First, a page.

Carney, 49, a former Time Magazine White House correspondent, joined the administration in late 2008 as spokesman for Vice President-elect Biden. He was promoted to Obama's chief spokesman in February 2011, replacing Robert Gibbs.
Earnest, 39, has been Carney's top deputy and regularly fills in for the press secretary during daily briefings at the White House and aboard Air Force One when the president leaves Washington. Carney said Earnest would travel with Obama to Europe next week, and the press secretary said he would formally leave his job in mid-June.
Carney cited spending time with his wife, television journalist Claire Shipman, and children as a reason for his departure, but he did not disclose future career plans. Obama made the surprise announcement in the briefing room, cutting off Carney during an answer to a question about Ukraine.
"Jay has become one of my closest friends and is a great press secretary and a great adviser," Obama said. "He's got good judgement, he has good temperament and he's got a good heart. And I'm going to miss him a lot. I will continue to rely on him as a friend, an adviser after he leaves to spend as much of his summer as he can with his kids before he decides what's next for him."
Carney developed a reputation among his former peers as a disciplined and even-tempered spokesman who rarely disclosed news by mistake or made mis-statements that were damaging to the White House. Carney sparred with reporters regularly, as they pressed him on camera to respond to world crises, domestic politics and White House scandals.
Obama recalled Earnest's work on his 2008 campaign, noting that he served as communications director in Iowa. "In that role, you'd find him spending an extra hour or two helping young staffers make phone calls or knock on doors," the president said. "There was no task that was too small, no detail too unimportant for Josh to attend to."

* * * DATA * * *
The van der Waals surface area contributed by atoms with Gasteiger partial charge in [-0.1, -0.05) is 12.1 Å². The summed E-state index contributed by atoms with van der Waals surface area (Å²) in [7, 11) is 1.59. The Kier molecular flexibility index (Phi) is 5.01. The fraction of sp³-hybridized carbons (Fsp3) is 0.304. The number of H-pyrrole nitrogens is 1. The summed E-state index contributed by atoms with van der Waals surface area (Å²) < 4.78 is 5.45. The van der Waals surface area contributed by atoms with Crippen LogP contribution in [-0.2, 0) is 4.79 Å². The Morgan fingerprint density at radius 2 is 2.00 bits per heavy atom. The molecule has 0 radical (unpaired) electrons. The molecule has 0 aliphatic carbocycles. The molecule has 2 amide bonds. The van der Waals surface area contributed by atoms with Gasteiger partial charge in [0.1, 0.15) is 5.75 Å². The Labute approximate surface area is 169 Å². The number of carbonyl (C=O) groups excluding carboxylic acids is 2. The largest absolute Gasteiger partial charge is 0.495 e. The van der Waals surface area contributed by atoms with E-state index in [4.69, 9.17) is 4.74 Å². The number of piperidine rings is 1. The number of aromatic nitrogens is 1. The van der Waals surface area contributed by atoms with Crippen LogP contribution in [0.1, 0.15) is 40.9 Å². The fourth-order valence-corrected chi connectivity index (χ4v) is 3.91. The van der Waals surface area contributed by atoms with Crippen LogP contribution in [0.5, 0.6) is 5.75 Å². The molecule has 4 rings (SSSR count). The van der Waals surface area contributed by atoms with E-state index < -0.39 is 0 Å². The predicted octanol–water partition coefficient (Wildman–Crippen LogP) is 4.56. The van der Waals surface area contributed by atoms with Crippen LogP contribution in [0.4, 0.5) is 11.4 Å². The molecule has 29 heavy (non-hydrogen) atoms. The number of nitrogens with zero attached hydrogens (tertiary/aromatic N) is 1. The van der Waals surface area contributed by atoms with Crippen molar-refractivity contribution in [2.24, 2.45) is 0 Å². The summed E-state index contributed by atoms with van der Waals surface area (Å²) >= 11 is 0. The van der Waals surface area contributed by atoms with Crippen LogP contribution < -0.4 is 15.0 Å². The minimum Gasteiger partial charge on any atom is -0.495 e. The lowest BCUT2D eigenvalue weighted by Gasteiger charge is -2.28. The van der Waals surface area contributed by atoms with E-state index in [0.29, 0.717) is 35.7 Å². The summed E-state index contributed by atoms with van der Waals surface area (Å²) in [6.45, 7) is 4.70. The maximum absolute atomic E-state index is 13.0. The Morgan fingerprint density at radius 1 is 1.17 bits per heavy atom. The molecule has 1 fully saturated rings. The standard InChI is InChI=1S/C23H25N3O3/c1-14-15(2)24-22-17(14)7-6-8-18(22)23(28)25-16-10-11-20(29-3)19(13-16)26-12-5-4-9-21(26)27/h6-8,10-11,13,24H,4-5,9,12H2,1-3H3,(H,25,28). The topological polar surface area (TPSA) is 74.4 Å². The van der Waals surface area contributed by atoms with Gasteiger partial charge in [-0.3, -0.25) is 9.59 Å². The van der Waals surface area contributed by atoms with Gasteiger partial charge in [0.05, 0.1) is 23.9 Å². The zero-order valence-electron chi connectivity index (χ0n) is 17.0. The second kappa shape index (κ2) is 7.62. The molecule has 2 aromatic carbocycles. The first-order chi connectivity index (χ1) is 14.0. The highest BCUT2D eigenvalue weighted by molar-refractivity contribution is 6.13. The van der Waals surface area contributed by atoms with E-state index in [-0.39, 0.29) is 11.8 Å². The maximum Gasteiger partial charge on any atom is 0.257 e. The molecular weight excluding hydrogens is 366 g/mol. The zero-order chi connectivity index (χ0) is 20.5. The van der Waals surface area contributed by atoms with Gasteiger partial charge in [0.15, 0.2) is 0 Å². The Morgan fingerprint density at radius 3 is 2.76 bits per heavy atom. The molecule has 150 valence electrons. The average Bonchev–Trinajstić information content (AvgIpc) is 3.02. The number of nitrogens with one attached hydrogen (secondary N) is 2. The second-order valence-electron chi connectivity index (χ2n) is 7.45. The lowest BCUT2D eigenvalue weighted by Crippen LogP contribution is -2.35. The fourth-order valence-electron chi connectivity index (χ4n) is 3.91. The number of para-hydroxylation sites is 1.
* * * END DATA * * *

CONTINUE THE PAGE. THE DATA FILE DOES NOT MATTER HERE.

President Barack Obama gives White House press secretary Jay Carney a hug after announcing that Carney will step down later next month,
Jay Carney suddenly quits as White House press secretary over 'strain on family life' – but was it timed to 'deflect attention' from resignation of scandal-hit VA chief?
Carney will be replaced by his deputy Josh Earnest
President Obama made his second surprise appearance in the White House press briefing room in a single day to announce the passing of the torch
Multiple sources told MailOnline that Carney's decision was a long time in coming
One, a White House insider, said the White House chose Friday for Carney to announce his departure because it would 'deflect attention away' from another high-profile resignation
VA Secretary Eric Shinseki quit Friday morning amid a major scandal involving military veterans who died waiting for medical care
Jay Carney is stepping down as White House Press Secretary over 'strain' on his family life, he announced today. But the decision to leave the Obama administration came weeks ago, multiple sources including one in the West Wing told MailOnline.
'He first started talking about it in late April,' the White House insider said Friday after the decision was made final. 'But the president had the prerogative to pull the trigger when he decided to.'
That time ended up being Friday, just hours after Veterans Affairs Secretary Eric Shinseki resigned amid a major scandal involving faked wait-lists and denied medical care in the VA health system.
'To be honest, the move was more about how to deflect attention away from Eric Shinseki's resignation, and less about giving Jay a thoughtful send-off,' the White House official said.
Carney is a former Washington bureau chief for Time magazine and has held the position at the White House since February 2011. He was previously Vice President Joe Biden's press secretary.
He gushed for reporters that his job has 'been an amazing experience – just, so fulfilling.'
Rumors had swirled around the White House that Carney was angling for a posting as the U.S. ambassador to Russia, but the former Moscow bureau chief for TIME said it wasn't in the cards since his family had only just now 'won me back.'
Carney has not enjoyed a rosy relationship with White House correspondents, often parrying accusations that he has made the West Wing far less accessible to journalists than it had been under previous presidents.
His alternatively glib and cheerful exterior at the briefing podium often gave way to more forceful, sometimes vulgar exchanges with reporters when open-press events spiraled out of control.
In one case, when a reporter with the center-right Daily Caller asked a question out of turn during a 2011 Rose Garden press conference and sparred with Obama over immigration policy, Carney called the news outlet's executive editor – this reporter – and cursed a blue streak, threatening to cancel the reporter's press credentials.
Obama seemed to paper over such outbursts on Friday, saying that Carney 'has good judgment. He has good temperament and he has good heart.'
'Be nice to him on his farewell tour,' the president joked.